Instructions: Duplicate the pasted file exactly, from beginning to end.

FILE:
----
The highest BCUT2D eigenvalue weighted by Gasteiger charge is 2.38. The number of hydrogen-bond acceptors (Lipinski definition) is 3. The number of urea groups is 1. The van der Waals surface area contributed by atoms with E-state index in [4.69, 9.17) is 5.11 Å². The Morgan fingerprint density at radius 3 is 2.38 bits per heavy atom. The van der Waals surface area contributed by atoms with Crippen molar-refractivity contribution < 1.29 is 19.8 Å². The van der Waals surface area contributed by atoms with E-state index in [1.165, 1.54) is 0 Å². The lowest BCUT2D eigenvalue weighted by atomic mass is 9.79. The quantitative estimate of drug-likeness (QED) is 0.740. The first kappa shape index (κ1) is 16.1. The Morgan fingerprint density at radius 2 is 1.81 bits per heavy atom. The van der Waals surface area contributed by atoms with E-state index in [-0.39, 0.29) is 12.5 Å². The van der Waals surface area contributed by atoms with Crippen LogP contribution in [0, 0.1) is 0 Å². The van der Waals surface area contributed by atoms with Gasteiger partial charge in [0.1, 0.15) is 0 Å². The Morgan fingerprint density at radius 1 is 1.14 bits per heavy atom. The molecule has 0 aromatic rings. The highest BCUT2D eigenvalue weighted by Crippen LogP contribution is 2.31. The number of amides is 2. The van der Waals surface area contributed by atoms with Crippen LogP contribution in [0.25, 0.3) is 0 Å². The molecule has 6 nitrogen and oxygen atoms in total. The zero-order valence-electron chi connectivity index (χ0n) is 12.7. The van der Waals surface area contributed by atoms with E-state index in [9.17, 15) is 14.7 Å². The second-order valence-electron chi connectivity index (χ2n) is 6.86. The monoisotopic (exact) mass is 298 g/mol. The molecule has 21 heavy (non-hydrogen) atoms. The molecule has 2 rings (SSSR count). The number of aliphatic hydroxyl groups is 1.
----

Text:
The highest BCUT2D eigenvalue weighted by Gasteiger charge is 2.38. The number of hydrogen-bond acceptors (Lipinski definition) is 3. The number of urea groups is 1. The van der Waals surface area contributed by atoms with E-state index in [4.69, 9.17) is 5.11 Å². The Morgan fingerprint density at radius 3 is 2.38 bits per heavy atom. The van der Waals surface area contributed by atoms with Crippen molar-refractivity contribution < 1.29 is 19.8 Å². The van der Waals surface area contributed by atoms with E-state index in [1.165, 1.54) is 0 Å². The lowest BCUT2D eigenvalue weighted by atomic mass is 9.79. The quantitative estimate of drug-likeness (QED) is 0.740. The first kappa shape index (κ1) is 16.1. The Morgan fingerprint density at radius 2 is 1.81 bits per heavy atom. The van der Waals surface area contributed by atoms with E-state index in [-0.39, 0.29) is 12.5 Å². The van der Waals surface area contributed by atoms with Crippen LogP contribution in [0, 0.1) is 0 Å². The van der Waals surface area contributed by atoms with Gasteiger partial charge in [0.1, 0.15) is 0 Å². The Morgan fingerprint density at radius 1 is 1.14 bits per heavy atom. The molecule has 0 aromatic rings. The highest BCUT2D eigenvalue weighted by Crippen LogP contribution is 2.31. The number of amides is 2. The van der Waals surface area contributed by atoms with Crippen LogP contribution in [0.25, 0.3) is 0 Å². The molecule has 6 nitrogen and oxygen atoms in total. The zero-order valence-electron chi connectivity index (χ0n) is 12.7. The van der Waals surface area contributed by atoms with E-state index in [9.17, 15) is 14.7 Å². The second-order valence-electron chi connectivity index (χ2n) is 6.86. The monoisotopic (exact) mass is 298 g/mol. The molecule has 21 heavy (non-hydrogen) atoms. The molecule has 2 rings (SSSR count). The number of aliphatic hydroxyl groups is 1.